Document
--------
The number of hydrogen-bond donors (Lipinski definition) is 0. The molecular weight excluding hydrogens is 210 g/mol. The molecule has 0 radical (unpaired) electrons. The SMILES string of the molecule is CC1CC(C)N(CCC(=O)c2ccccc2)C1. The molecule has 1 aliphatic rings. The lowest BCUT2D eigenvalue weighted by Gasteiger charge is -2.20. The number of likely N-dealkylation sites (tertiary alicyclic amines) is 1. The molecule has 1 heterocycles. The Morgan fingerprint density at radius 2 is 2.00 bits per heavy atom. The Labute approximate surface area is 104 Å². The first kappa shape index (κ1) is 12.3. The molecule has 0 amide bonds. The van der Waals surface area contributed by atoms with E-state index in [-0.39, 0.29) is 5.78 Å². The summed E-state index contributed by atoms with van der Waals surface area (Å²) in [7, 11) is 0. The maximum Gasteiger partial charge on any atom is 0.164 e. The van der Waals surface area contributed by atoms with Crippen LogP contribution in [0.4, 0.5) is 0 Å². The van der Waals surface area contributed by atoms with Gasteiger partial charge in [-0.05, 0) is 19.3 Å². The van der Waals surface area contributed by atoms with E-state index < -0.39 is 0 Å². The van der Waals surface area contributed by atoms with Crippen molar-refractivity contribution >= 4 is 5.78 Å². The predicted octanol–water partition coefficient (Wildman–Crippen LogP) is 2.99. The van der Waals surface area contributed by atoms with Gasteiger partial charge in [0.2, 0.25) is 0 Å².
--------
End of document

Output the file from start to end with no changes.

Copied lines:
The number of hydrogen-bond donors (Lipinski definition) is 0. The molecular weight excluding hydrogens is 210 g/mol. The molecule has 0 radical (unpaired) electrons. The SMILES string of the molecule is CC1CC(C)N(CCC(=O)c2ccccc2)C1. The molecule has 1 aliphatic rings. The lowest BCUT2D eigenvalue weighted by Gasteiger charge is -2.20. The number of likely N-dealkylation sites (tertiary alicyclic amines) is 1. The molecule has 1 heterocycles. The Morgan fingerprint density at radius 2 is 2.00 bits per heavy atom. The Labute approximate surface area is 104 Å². The first kappa shape index (κ1) is 12.3. The molecule has 0 amide bonds. The van der Waals surface area contributed by atoms with E-state index in [-0.39, 0.29) is 5.78 Å². The summed E-state index contributed by atoms with van der Waals surface area (Å²) in [7, 11) is 0. The maximum Gasteiger partial charge on any atom is 0.164 e. The van der Waals surface area contributed by atoms with Crippen LogP contribution in [0.4, 0.5) is 0 Å². The van der Waals surface area contributed by atoms with Gasteiger partial charge in [-0.05, 0) is 19.3 Å². The van der Waals surface area contributed by atoms with E-state index < -0.39 is 0 Å². The van der Waals surface area contributed by atoms with Crippen molar-refractivity contribution >= 4 is 5.78 Å². The predicted octanol–water partition coefficient (Wildman–Crippen LogP) is 2.99. The van der Waals surface area contributed by atoms with Gasteiger partial charge in [0.2, 0.25) is 0 Å².